Housing experts say it is the most ambitious move the state has taken in decades – and perhaps ever – to address the issue. They say it is “historic” in part because the state’s housing affordability crisis, with rising home values, skyrocketing rents and rampant tenant displacement, is unprecedented. As costs have grown since the recession, the state has done little until now.
But Californians should not expect the effects to be felt immediately. Even years down the road, the measures will not stop rents from increasing or home prices from trending upwards.
“It’s very hard to get enough housing built to lower the price,” Rosen said. “New funding may build several thousand units, but that’s very small compared to the size of the need. If we make it easier for developers to build housing, the market will be able to better keep pace with demand, and therefore we may be able to slow the rate of increase.”
It could take decades and cost billions to build enough housing to make even a modest dent in home prices in the Bay Area and across the state, a team of economists reported Wednesday.
The quarterly UCLA Anderson Forecast casts doubt upon efforts in San Francisco and surrounding communities to lower the cost of living, suggesting that investments far beyond what is contemplated would be needed to stop folks from paying exorbitant prices for wallpapered shoeboxes within a scooter’s distance of San Francisco Bay.
Jerry Nickelsburg, director of the UCLA forecast team, said it would take 20 percent more housing to achieve a 10 percent reduction in prices. Such a reduction throughout California would bring costs down roughly to 2014 levels, he said, citing figures provided by the Legislative Analyst’s Office.
As poll after poll finds that housing costs are driving Californians to pack up and move, a new survey paints a detailed portrait of the anti-growth mindset that has been widely blamed for the short supply of homes underlying the problem. What the survey found surprised veteran pollster Mark Baldassare: Nearly two-thirds of adults in California — and 70 percent in the Bay Area — favor building in their cities to meet the need. “Obviously we asked this question because Californians are so often associated with NIMBY-ism, Not in My Backyard, but maybe because we’re at such a crisis point with housing costs that so many people recognize that it’s a problem — and for so many people it is a problem for them,” said Baldassare, president and CEO of the nonpartisan Public Policy Institute of California, the San Francisco-based nonprofit that conducted the poll.
Three of San Francisco’s largest residential projects have been stalled by months of infrastructure approval delays, another obstacle in the push to alleviate the city’s housing shortage.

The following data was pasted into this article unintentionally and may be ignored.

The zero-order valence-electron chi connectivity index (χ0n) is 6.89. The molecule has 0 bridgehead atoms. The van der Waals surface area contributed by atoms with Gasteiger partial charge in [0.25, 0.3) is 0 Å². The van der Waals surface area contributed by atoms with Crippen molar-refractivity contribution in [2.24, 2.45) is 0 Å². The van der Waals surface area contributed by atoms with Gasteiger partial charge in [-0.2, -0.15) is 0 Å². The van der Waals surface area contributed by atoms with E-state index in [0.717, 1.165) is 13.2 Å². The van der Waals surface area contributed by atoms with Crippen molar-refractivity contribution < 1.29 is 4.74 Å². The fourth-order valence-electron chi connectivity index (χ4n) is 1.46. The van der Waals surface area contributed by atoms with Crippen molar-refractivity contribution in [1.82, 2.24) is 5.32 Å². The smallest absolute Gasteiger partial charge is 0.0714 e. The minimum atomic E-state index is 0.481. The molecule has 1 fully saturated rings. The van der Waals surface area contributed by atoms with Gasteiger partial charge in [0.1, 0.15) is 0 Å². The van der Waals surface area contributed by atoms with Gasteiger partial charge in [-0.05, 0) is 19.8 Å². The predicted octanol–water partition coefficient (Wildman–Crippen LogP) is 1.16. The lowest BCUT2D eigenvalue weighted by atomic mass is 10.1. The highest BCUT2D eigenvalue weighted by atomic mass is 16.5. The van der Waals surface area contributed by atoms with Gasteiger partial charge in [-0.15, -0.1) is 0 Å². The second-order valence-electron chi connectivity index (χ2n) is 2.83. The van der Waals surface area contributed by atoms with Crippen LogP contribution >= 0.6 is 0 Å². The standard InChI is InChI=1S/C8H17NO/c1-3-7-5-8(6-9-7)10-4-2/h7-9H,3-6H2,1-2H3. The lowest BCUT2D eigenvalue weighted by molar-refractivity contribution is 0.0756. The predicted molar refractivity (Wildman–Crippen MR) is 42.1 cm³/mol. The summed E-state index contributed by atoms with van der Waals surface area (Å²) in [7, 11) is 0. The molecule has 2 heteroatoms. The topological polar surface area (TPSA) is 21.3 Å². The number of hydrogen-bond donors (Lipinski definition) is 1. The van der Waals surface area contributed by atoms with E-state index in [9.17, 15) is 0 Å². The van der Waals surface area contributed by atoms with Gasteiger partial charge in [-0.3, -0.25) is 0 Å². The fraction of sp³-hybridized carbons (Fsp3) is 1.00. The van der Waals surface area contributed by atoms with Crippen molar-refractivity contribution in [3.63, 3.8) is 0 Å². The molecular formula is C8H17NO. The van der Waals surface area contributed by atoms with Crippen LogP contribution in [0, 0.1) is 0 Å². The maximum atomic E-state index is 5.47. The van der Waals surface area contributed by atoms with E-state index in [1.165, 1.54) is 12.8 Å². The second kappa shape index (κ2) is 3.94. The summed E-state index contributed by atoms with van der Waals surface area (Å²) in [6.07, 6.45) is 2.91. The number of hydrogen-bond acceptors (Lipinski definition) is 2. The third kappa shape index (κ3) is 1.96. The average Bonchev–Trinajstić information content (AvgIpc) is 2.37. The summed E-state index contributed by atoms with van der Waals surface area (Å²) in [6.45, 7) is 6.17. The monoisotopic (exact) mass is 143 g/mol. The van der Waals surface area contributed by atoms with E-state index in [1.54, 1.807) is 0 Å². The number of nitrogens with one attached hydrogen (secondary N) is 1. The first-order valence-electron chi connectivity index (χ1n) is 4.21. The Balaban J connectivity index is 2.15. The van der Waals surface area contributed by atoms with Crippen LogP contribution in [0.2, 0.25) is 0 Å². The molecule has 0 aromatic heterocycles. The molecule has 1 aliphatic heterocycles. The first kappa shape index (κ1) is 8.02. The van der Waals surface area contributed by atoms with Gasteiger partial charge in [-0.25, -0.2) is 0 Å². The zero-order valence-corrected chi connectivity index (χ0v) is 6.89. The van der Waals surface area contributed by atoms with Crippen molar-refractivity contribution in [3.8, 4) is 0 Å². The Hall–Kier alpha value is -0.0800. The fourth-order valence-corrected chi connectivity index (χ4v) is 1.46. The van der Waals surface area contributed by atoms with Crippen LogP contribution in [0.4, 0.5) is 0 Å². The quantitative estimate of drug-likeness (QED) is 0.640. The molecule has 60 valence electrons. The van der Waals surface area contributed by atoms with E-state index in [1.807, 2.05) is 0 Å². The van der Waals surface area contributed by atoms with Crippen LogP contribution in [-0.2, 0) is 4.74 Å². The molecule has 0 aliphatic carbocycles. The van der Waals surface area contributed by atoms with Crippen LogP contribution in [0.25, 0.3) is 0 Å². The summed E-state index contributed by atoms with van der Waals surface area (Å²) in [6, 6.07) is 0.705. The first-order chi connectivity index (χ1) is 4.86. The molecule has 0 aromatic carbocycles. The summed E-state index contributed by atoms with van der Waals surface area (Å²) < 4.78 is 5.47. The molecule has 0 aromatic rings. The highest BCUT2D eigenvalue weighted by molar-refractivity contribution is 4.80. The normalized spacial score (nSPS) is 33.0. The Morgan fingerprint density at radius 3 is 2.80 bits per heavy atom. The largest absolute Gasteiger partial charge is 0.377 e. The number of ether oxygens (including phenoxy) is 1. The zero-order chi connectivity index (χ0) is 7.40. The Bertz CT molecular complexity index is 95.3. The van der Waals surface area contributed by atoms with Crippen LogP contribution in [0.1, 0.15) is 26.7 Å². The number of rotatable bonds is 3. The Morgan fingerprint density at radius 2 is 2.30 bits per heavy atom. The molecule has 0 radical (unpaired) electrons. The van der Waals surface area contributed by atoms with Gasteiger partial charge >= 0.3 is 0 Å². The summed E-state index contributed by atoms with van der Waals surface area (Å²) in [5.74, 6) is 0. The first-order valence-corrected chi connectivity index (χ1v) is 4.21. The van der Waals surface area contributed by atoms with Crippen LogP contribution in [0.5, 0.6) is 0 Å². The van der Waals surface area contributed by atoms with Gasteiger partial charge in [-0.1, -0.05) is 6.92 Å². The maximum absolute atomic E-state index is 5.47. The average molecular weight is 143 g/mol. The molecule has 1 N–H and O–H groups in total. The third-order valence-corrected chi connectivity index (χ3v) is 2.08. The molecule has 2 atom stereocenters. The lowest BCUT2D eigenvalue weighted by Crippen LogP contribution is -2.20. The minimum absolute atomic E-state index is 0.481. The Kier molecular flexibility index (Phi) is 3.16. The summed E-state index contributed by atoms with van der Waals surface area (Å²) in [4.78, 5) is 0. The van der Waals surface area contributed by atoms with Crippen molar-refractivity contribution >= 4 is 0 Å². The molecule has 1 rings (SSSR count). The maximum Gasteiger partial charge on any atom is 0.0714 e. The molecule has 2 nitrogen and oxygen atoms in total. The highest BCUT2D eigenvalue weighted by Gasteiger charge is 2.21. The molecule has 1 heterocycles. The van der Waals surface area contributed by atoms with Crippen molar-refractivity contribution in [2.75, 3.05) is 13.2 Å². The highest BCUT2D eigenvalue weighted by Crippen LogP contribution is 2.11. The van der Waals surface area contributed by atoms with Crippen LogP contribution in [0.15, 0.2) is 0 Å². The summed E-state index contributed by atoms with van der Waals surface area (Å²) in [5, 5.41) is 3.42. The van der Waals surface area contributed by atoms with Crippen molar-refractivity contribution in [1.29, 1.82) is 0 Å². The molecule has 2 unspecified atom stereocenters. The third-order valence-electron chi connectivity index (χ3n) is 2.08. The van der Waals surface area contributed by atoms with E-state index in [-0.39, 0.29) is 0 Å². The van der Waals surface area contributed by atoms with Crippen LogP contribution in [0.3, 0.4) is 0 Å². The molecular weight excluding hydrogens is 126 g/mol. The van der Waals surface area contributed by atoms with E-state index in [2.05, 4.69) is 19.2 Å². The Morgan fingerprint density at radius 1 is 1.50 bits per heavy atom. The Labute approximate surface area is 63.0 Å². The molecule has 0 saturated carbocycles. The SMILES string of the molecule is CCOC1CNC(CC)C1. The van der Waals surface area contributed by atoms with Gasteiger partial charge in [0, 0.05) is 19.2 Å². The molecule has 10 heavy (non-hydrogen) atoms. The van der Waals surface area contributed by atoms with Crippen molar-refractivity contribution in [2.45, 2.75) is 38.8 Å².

The projects, Parkmerced, Schlage Lock and Treasure Island, are at three different corners of the city and collectively contain more than 15,000 housing units, including thousands of affordable units.
Despite winning Board of Supervisors approvals years ago, each project has grappled with various technical approvals required by the city, according to developers, city officials and building permit documents. None have started construction on their housing phases, despite previous schedules calling for work to start by this year.
. . . A source, who works on one of the three projects, said there are “fundamental disagreements” between city agencies about project details, such as the shape of a driveway or the design of a building façade. That’s led to numerous delays.
More than half of California voters say the state’s housing affordability crisis is so bad that they’ve considered moving, and 60 percent of the electorate supports rent control, according to a new statewide poll.
The findings from UC Berkeley’s Institute of Governmental Studies reflect broad concerns Californians have over the soaring cost of living. Amid an unprecedented housing shortage, rents have skyrocketed and tenants have faced mass evictions, especially in desirable areas.
“It’s an extremely serious problem,” said poll director Mark DiCamillo. “People are being forced to consider moving because of the rising cost of housing – that’s pretty prevalent all over the state.”
Of the 56 percent of voters who said they’ve considered moving, 1 in 4 said they’d relocate out of state if they did.